Supplements should not replace a healthy diet but can be convenient ways of ensuring adequate protein intake. When and how much should you take? Contrary to popular belief, you do not need to take protein on board immediately after exercise. The stimulation of exercise will last for several hours after exercise, so what’s more important is your protein intake over 24 hours. However, there is no reason not to take protein after a workout and thus if this habit helps you to keep your total protein intake up it is a good habit to get into.
A final point is to remember that by definition adding lean mass reduces your body fat percentage, a fact that is sometimes overlooked. Ultimately this is one of the reasons why adding lean mass is so advantageous, get stronger, lower your body fat percentage and look better, what’s not to like.
How To Lose Fat
Having tackled a common goal for many, that of gaining muscle, we come to the key question of “how can I lose fat”?
Firstly, a few caveats before delving in to an answer. The ability to lose fat is not a closely guarded secret, there does not exist a magic bullet, formula or method that simply turns on a ‘fat loss switch’.
Many people profess to be able to ‘unleash the fat burn’, often at the cost of paying for the book, programme or product they are associated with, but there really is no way to guarantee it will work. And remember knowledge is not correlated to bicep size or six pack abs.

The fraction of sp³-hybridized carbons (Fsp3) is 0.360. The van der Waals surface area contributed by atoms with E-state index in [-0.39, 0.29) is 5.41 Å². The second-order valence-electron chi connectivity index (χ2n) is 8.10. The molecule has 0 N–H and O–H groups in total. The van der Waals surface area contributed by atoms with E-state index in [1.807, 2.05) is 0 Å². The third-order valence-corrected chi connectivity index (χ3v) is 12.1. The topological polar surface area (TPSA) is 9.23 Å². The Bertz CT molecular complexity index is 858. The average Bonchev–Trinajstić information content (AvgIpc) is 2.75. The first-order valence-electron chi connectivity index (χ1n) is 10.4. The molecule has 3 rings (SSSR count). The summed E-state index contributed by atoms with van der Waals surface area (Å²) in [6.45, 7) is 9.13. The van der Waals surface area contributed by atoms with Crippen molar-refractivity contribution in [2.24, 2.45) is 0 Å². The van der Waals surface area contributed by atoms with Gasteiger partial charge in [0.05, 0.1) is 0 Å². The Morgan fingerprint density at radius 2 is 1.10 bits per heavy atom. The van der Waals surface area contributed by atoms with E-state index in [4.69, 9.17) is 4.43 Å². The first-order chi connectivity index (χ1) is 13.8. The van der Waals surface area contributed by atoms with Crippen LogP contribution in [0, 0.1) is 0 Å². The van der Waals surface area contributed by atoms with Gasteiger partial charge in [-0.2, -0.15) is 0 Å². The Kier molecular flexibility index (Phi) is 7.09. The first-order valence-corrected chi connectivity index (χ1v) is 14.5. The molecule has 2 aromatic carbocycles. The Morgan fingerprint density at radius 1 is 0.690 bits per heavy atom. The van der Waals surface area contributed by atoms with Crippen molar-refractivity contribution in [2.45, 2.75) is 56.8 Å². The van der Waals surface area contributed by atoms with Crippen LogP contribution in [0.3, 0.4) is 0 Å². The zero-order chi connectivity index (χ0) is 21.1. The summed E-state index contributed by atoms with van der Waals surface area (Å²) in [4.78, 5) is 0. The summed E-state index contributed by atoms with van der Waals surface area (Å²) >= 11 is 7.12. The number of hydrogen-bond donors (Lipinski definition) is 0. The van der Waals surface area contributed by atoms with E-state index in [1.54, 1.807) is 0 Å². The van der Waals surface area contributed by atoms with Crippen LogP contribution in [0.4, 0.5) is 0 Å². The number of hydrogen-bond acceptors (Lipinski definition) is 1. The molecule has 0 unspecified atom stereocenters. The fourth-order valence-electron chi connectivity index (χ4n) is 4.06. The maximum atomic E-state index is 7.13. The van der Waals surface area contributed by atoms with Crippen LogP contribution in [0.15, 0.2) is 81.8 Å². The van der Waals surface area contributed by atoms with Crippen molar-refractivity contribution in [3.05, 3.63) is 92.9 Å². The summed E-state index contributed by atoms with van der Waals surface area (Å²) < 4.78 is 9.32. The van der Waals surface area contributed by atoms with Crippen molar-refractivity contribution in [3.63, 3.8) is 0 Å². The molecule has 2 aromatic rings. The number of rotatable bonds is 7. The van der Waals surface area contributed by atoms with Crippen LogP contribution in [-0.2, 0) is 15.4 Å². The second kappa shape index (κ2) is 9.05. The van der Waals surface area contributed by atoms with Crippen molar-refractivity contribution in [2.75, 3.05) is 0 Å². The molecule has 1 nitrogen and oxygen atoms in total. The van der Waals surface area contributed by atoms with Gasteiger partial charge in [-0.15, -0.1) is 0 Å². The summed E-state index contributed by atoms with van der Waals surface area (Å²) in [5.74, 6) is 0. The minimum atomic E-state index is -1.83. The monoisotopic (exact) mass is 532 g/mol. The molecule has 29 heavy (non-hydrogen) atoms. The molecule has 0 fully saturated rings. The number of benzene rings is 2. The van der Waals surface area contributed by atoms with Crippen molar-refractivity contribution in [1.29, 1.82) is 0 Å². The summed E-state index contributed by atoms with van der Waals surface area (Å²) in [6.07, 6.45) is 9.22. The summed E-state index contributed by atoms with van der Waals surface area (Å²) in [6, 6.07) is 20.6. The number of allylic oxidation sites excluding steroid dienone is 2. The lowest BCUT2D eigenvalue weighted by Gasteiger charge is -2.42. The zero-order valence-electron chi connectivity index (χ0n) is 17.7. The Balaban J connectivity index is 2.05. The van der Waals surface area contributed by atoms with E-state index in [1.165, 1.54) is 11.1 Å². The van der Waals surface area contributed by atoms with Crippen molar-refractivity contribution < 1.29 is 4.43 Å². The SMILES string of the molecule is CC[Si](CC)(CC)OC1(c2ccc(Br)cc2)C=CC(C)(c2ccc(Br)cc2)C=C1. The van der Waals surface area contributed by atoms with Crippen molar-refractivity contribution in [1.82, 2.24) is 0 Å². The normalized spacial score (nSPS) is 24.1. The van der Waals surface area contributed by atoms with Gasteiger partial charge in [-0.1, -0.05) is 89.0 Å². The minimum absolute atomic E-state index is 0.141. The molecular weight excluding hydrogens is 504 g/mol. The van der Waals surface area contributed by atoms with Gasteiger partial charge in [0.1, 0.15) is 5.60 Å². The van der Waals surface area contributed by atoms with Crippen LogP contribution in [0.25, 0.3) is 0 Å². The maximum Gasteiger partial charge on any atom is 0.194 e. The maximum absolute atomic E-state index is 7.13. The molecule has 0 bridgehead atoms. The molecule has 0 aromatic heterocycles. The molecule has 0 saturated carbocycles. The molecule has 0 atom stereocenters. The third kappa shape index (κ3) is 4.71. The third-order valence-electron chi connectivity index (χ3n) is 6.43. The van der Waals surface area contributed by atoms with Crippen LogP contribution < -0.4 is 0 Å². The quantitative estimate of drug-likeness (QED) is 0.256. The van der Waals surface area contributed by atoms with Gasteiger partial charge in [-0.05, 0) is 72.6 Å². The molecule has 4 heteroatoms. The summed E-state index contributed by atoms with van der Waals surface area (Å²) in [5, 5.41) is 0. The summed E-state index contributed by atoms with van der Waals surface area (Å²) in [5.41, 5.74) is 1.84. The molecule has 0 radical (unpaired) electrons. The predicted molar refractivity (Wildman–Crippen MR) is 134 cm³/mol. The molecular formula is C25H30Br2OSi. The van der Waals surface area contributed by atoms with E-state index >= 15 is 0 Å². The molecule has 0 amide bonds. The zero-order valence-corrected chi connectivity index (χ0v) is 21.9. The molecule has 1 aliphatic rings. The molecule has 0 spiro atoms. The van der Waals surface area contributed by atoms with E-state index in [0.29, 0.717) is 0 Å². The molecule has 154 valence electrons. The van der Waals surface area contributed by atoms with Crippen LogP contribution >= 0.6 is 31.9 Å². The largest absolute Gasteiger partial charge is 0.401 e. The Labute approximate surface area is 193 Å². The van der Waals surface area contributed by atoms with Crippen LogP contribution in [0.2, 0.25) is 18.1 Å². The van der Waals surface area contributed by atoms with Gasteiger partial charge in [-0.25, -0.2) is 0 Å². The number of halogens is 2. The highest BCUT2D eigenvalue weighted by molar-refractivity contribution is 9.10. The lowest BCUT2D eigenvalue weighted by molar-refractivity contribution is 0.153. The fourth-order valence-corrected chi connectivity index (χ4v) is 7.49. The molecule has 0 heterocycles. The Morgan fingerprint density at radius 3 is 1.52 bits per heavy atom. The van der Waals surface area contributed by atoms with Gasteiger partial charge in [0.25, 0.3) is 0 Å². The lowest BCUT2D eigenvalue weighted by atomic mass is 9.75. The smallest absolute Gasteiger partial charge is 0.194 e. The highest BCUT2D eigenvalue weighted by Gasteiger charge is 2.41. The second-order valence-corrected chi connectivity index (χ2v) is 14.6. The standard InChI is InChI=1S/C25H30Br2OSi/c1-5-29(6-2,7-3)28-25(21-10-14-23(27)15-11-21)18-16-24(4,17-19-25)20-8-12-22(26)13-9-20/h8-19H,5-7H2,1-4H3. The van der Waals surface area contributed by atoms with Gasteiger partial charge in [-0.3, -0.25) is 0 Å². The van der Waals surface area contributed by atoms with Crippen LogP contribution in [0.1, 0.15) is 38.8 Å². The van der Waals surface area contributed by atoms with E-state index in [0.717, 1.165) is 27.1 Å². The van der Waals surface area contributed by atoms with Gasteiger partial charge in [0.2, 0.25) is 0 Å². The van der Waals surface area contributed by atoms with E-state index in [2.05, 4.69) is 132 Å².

The truth is very simple, to lose fat you need a calorie deficit, there is no circumventing the rules of thermodynamics.
Nevertheless, there certainly exists some very good scientific understanding as to exactly how we use and lose fat that we can leverage to help us lose fat as quickly and easily as possible.
The first thing to understand is that you can almost be certain of fat loss if you just lose overall body weight with a calorie deficit. Experimentally, it has been repeatedly shown that over the course of any weight loss intervention the majority (typically 75-80 percent) of weight is lost as body fat.
This may be lower at early stages of weight loss, where more water and protein is lost, but even on very low calorie diets (typically 600-800 kcal/day), people still lose the majority of weight as fat. Hence, losing weight is not just conducive to weighing less, but also carrying less fat both proportionally and in absolute terms.
The further good news is that the first thing to go when losing fat will be visceral fat (the stuff around your organs), which significantly improves your metabolic health. And so the argument goes that if you are overweight or obese, the best strategy is to lose weight through simply cutting calories.